First Days at Lyman Ward Military Academy

(October through November 1959)

Ross Hall 1959
Ross Hall - 1959
Tallapoosa Hall
Tallapossa Hall - 1940's
LW Monument
Lyman Ward Monument - 2000

Story by Brian V. Brunner('64)
Afterword by Paul Tate, LWMA Faculty, 1965 - 1983


For me it was October 1959! Thirty-nine years ago this month (October 1998).

Based on what Phil Potts('63) had to say about cadet life at the school in 1958-59, I'm not too sure I would have wanted to be there that year. In fact, I didn't want to be there in 1959-60 either, but I think the situations and the overall condition of the school had already begun to improve that year.
(This was Col. Wesley P. Smith's first as President and General T. L. Futch's first year as Commandant of Cadets.)

What sticks out the most in my mind from that year? Rain. Rain. And more rain! I think we wore those black rubber raincoats and clear plastic hat covers almost everyday until spring! I know it was raining when my great uncle and Grandmother drove my brother, Richard, and me to Camp Hill from Atlanta! I will never forget looking out of the car at a foreboding looking building that I learned later was named "Tallapoosa Hall" as we parked in front of Ross Hall. Tallapoosa Hall had this massive three story clock tower on the near end. The front doors were on the ground floor and windows above on the second floor. The large circles where the clock faces should have been on the third floor were covered by white-painted boards. This building would not have been out of place in any number of old black and white monster movies. Ross Hall could have been some old plantation house from the Civil War days, and the Lyman Ward monument out front seemed to be a grave marker with cemetery benches on either side! I couldn't believe what my mind was telling me. Was I really supposed to live here and go to school? The cold rain and gray skies made the entire place and my dark thoughts even more foreboding! My brother and I were about to be left at this place! Dropped off by Uncle George and Grandmother. I could not believe what was about to happen. As I look back on those moments, I know that no one in the world could have told me then that two years later I would do everything in my power to get back to this place!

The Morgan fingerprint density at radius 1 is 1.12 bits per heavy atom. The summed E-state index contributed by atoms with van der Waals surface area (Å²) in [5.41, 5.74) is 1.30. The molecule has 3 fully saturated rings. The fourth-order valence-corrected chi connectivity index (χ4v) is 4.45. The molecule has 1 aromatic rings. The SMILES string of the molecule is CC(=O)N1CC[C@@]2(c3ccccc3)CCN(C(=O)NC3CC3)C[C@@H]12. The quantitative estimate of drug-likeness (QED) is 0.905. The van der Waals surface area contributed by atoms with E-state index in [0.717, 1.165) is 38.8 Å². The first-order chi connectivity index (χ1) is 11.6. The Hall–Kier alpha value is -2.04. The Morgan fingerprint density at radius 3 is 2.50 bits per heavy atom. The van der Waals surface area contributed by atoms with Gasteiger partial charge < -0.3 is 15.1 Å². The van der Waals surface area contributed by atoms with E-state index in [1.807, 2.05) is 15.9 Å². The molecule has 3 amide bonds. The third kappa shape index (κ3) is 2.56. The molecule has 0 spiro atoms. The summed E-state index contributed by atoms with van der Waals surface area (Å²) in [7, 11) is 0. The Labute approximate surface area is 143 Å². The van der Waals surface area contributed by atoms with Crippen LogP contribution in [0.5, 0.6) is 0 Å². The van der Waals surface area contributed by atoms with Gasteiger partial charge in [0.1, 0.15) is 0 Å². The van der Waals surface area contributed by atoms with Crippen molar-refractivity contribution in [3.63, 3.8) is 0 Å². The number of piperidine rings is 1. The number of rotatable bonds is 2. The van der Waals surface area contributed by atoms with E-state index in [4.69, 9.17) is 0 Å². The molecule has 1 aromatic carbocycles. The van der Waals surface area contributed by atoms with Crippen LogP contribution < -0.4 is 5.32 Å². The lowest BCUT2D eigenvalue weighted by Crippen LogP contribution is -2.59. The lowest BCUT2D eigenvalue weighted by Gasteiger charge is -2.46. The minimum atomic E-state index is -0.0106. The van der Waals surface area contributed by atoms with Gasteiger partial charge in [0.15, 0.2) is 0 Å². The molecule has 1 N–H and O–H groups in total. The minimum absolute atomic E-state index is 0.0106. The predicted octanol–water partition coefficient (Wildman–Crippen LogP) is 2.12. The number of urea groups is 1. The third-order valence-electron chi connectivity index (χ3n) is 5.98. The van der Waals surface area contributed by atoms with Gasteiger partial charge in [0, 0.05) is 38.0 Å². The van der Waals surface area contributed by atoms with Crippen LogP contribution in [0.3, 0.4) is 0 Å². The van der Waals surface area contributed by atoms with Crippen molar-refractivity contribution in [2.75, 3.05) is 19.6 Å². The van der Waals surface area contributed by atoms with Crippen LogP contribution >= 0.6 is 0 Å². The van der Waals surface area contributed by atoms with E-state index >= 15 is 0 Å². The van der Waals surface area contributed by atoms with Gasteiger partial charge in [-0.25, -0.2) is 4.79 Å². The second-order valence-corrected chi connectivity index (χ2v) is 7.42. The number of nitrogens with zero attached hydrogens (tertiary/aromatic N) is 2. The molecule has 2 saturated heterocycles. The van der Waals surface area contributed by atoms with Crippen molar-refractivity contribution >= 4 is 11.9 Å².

I can't say I felt, as Phil Potts('63) said, "thrown away". I knew this was the only chance I had to turn my life around, and thereby to stay out of a "Reform School." Yes, we had been in trouble with the law, and the judge had threatened to send us to place very similar to a jail for juveniles. My brother and I had just spent eight days in jail, a "holding tank" as it were, while Grandmother and the judge found a school that would take us despite our troubles. My mother had had a nervous breakdown, and my brother and I were running around with the wrong crowd. "Where was your Dad?" you may be asking. He was killed in an Air Force plane crash way back in 1950. I was five years old when my father died. Richard was sixteen and I was fourteen when we arrived at LWMA.

So, you might say, LWMA was a last chance for us to do good. I think my brother took it as that, but I'm not sure that I had it in my mind ever to do good. I did know one thing, however. I did not ever want to go back to something that remotely resembled that jail. That morning when we left our jail cell, we went directly to see the judge, and from there we drove to Camp Hill and to LWMA without ever stopping at home. Uncle George and Grandmother meant business. All of the clothes and a few other possessions that we would need at LWMA were already packed in two of my Dad's old U.S. Army trunks, one for each of us, and secured in the trunk of Uncle George's big Buick.

That night we got our uniforms from supply, and we were put in room #11 in Friendly Hall. Then we went to chow. Boy, the food was great! Everyday in jail we had fatback and grits (and, sometimes, watery powdered eggs) for breakfast, an almost "edible" lunch, and then cornbread and buttermilk was all we had for supper! The lunches must have been edible because I don't remember them! I can't remember complaining very much, if at all, about the food at LWMA. Now, you know why.

Later that same night in Friendly Hall after study hall was over at 9:00 P.M., we could open the door and go outside into "the hallway"! There was even a separate bathroom for us to use. We could even leave the building and go to the day room in "Old Brick" (Russell Hall) and get a Coca-Cola in a bottle from the machine there. We had to be back in bed for taps at 9:30. No bars on the doors or windows! Not even a fence or gate to keep us locked in! All we had to do was stay here at this school, stay out of trouble, and no more jail and no more threats of reform school! Considering the alternatives, that was just fine with me after I thought about it.